Jahmyr Gibbs Rookie Profile King Fantasy Sports

Jahmyr Gibbs - RB - Alabama

Jahmyr Gibbs was maybe a lesser-known name in terms of draft prospects for the average fan while he was at Georgia Tech during his first two years in college. But then he made the big announcement to transfer to Alabama, and the headlines were all over him. It was an obvious splash transfer move in the first big transfer portal off-season, and it paid dividends. He is now projected to be a fringe first-round running back with a floor of Round 2 in the upcoming NFL Draft. Could he even challenge Bijan Robinson for the first RB taken in this class with his skill set?


Height: 5′ 9″

Weight: 199 lbs

Age: 21

40-yard dash: 4.36s

3-cone drill: DNP

20-yard shuttle: DNP

Vertical Jump: 33.5″

Broad Jump: DNP

Bench Press: DNP

*age is at the start of player’s rookie year

College Stats

Rushing & Receiving Table
2020Georgia TechACCFRRB7894605.242430312.631137636.87
2021Georgia TechACCFRRB121437465.243546513.3217812116.86
Georgia Tech23212065.285976813.0529119746.813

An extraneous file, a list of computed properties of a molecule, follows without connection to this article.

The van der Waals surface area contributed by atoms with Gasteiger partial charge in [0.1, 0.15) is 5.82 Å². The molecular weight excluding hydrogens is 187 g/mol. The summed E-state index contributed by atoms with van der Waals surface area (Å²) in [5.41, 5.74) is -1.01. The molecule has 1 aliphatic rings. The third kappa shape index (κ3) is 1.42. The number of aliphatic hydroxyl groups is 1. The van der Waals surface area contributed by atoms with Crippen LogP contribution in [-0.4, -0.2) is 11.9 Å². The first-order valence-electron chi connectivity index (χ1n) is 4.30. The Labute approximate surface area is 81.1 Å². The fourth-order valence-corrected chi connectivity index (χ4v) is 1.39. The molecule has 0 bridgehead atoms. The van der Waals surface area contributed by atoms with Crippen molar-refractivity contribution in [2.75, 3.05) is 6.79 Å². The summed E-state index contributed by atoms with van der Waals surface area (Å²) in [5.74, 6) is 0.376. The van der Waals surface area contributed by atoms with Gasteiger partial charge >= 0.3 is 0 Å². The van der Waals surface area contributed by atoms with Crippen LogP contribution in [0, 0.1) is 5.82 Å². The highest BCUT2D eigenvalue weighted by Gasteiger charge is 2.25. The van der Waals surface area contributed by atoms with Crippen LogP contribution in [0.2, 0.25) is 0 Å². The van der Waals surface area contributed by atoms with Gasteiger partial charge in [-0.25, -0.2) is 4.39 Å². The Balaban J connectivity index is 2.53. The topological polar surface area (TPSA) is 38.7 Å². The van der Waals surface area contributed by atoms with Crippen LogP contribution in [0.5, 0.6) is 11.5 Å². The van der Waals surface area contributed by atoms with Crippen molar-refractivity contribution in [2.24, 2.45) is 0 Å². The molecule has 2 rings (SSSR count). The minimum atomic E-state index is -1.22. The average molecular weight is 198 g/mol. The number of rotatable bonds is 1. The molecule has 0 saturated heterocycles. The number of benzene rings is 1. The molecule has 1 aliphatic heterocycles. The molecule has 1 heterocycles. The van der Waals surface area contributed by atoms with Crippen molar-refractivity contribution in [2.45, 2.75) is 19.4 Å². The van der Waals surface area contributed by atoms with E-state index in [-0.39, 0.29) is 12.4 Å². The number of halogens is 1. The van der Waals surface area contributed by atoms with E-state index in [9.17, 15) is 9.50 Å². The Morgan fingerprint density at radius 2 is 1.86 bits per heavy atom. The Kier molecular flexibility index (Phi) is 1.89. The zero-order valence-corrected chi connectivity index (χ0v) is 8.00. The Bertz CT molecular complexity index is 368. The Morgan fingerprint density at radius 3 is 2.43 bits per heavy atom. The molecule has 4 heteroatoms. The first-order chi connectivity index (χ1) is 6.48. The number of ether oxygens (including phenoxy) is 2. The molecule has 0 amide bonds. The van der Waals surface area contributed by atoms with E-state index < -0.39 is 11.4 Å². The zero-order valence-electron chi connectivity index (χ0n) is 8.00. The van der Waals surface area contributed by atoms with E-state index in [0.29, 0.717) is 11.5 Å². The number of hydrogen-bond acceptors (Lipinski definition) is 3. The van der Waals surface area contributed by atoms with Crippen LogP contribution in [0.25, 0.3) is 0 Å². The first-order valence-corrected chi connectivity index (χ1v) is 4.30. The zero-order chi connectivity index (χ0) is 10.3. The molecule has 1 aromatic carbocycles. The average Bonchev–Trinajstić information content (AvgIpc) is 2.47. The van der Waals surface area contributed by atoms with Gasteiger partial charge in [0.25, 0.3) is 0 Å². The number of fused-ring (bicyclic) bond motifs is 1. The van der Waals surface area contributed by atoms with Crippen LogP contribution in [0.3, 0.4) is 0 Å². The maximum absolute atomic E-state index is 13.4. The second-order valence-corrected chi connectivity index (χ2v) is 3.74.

Provided by CFB at Sports Reference: View Original Table
Generated 2/24/2023.

Notable Headlines

Geoff Collins took over as the head coach of Georgia Tech in 2019 and promised a renaissance of their offense, transitioning from the previous triple option approach. That following year, in 2020, he brought in two four-star prospects that would lead the charge in Jeff Sims and Jahmyr Gibbs. 2020 was a long year for the Yellow Jackets as they went 3-7 in a short season with both Jeff Sims and Jahmyr Gibbs starting as true freshmen. Gibbs had over 750 total yards, putting his all-purpose title to the test right away with 24 receptions, 303 yards, and 3 touchdowns through the air. The following year continued to disappoint as a whole for the Yellow Jackets as they went 3-9. Gibbs was the only bright spot on the team amassing over 1200 total yards, and once again getting it done through the air as well as the ground with over 450 receiving yards.